Welch also spoke of the challenge now faced by his Republican colleagues. “They failed to repeal it,” he said. “Do they want to wreck it or do they want to improve it?”
Various proposals ultimately rejected by the Senate would have ended health care coverage for an estimated 16 million to 23 million people depending on the proposal.
The repeal effort was deeply unpopular, with some polls showing support for repeal at just 17 percent. That unpopularity “really made a difference for some of the senators,” said Welch.
The repeal effort ended in the Senate when three Republicans, Susan Collins of Maine, Lisa Murkowski of Alaska and John McCain of Arizona, voted against it.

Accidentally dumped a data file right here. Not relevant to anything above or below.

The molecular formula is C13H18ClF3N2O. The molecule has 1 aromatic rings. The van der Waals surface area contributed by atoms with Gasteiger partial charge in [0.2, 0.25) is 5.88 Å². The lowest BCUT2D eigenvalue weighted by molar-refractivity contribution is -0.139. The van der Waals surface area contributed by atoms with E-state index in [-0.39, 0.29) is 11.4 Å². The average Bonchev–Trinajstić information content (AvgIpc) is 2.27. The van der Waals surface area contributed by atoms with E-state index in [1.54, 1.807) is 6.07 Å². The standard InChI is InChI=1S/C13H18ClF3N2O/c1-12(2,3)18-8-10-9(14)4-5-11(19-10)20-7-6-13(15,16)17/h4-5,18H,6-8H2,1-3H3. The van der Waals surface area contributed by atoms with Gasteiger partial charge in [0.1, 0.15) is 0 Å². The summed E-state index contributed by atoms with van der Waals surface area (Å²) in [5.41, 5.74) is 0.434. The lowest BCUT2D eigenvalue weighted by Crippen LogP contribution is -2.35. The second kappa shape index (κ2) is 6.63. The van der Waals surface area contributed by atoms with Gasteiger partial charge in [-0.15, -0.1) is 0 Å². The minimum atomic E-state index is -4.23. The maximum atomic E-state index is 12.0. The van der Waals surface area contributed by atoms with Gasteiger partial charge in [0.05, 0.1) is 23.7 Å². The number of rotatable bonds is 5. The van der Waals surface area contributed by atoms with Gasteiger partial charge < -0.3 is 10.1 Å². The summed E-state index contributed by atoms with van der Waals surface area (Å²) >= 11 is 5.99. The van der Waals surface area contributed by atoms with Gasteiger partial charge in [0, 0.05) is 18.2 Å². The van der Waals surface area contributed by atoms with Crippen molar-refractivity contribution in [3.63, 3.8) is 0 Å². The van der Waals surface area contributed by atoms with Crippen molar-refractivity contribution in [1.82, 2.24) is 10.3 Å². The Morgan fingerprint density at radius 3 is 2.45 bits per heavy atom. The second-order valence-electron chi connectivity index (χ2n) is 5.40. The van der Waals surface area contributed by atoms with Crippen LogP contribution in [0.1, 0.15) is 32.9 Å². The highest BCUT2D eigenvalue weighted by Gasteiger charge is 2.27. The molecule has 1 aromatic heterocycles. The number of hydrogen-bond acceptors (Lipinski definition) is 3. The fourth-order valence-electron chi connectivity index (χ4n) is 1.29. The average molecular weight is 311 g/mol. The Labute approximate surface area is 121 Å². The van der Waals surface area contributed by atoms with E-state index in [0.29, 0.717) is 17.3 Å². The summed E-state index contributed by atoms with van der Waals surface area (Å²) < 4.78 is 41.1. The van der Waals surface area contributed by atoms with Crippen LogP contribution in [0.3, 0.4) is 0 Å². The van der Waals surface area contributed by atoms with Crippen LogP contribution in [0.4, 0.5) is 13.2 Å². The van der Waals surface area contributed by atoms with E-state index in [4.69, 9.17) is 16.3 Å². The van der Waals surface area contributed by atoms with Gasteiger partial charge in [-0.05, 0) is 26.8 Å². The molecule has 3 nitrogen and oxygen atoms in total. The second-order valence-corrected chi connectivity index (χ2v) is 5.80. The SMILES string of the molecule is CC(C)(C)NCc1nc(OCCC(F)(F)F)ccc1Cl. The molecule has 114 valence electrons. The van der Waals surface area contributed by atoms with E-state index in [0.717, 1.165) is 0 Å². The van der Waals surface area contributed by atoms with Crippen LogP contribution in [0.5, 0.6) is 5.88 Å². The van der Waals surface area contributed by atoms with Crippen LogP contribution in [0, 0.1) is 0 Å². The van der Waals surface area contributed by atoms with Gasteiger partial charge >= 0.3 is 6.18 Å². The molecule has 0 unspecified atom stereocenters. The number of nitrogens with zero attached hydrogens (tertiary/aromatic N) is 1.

“They decided to stand up for the people they represent,” said Welch, praising their willingness to go against their party.
Asked about Trump’s impact on the debate over health care, Welch said, “He’s not familiar with the details of the health care legislation.”
Indeed, in one recent interview with the New York Times, Trump appeared to confuse health insurance with life insurance. “Because you are basically saying from the moment the insurance, you’re 21 years old, you start working and you’re paying $12 a year for insurance, and by the time you’re 70, you get a nice plan,” he stated.
His unfamiliarity with health care policy means “he foregoes the ability to use that bully pulpit to bring the public around,” said Welch.
Nevertheless, Trump has continued to press for repeal.
“The unpopularity of the bill… that’s making it very tough for a lot of Republicans to support the President’s proposal when the President can’t explain it,” Welch added.